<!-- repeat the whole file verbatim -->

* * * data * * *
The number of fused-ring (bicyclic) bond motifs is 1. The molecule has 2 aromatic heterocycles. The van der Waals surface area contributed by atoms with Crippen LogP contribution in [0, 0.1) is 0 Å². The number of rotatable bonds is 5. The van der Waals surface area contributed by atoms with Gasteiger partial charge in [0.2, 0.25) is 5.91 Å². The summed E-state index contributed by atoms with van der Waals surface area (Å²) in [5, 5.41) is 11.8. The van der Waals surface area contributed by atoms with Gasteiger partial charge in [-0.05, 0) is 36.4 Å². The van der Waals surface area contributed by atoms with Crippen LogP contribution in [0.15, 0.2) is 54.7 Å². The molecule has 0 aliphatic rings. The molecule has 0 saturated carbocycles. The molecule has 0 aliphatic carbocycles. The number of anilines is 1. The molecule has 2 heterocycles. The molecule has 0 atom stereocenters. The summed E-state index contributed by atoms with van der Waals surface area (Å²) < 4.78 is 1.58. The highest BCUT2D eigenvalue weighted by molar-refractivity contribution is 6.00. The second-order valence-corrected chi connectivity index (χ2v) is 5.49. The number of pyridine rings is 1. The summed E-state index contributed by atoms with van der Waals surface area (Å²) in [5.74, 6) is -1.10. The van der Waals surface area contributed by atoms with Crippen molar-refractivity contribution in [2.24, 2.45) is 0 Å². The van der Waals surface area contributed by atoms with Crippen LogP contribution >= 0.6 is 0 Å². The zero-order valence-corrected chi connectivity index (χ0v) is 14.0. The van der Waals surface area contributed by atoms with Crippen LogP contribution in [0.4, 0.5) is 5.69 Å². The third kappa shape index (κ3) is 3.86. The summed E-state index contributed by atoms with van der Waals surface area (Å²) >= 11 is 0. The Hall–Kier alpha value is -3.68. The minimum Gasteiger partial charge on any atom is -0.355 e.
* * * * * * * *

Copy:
The number of fused-ring (bicyclic) bond motifs is 1. The molecule has 2 aromatic heterocycles. The van der Waals surface area contributed by atoms with Crippen LogP contribution in [0, 0.1) is 0 Å². The number of rotatable bonds is 5. The van der Waals surface area contributed by atoms with Gasteiger partial charge in [0.2, 0.25) is 5.91 Å². The summed E-state index contributed by atoms with van der Waals surface area (Å²) in [5, 5.41) is 11.8. The van der Waals surface area contributed by atoms with Gasteiger partial charge in [-0.05, 0) is 36.4 Å². The van der Waals surface area contributed by atoms with Crippen LogP contribution in [0.15, 0.2) is 54.7 Å². The molecule has 0 aliphatic rings. The molecule has 0 saturated carbocycles. The molecule has 0 aliphatic carbocycles. The number of anilines is 1. The molecule has 2 heterocycles. The molecule has 0 atom stereocenters. The summed E-state index contributed by atoms with van der Waals surface area (Å²) < 4.78 is 1.58. The highest BCUT2D eigenvalue weighted by molar-refractivity contribution is 6.00. The second-order valence-corrected chi connectivity index (χ2v) is 5.49. The number of pyridine rings is 1. The summed E-state index contributed by atoms with van der Waals surface area (Å²) in [5.74, 6) is -1.10. The van der Waals surface area contributed by atoms with Crippen molar-refractivity contribution in [2.24, 2.45) is 0 Å². The van der Waals surface area contributed by atoms with Crippen LogP contribution >= 0.6 is 0 Å². The zero-order valence-corrected chi connectivity index (χ0v) is 14.0. The van der Waals surface area contributed by atoms with Crippen LogP contribution in [0.4, 0.5) is 5.69 Å². The third kappa shape index (κ3) is 3.86. The summed E-state index contributed by atoms with van der Waals surface area (Å²) >= 11 is 0. The Hall–Kier alpha value is -3.68. The minimum Gasteiger partial charge on any atom is -0.355 e.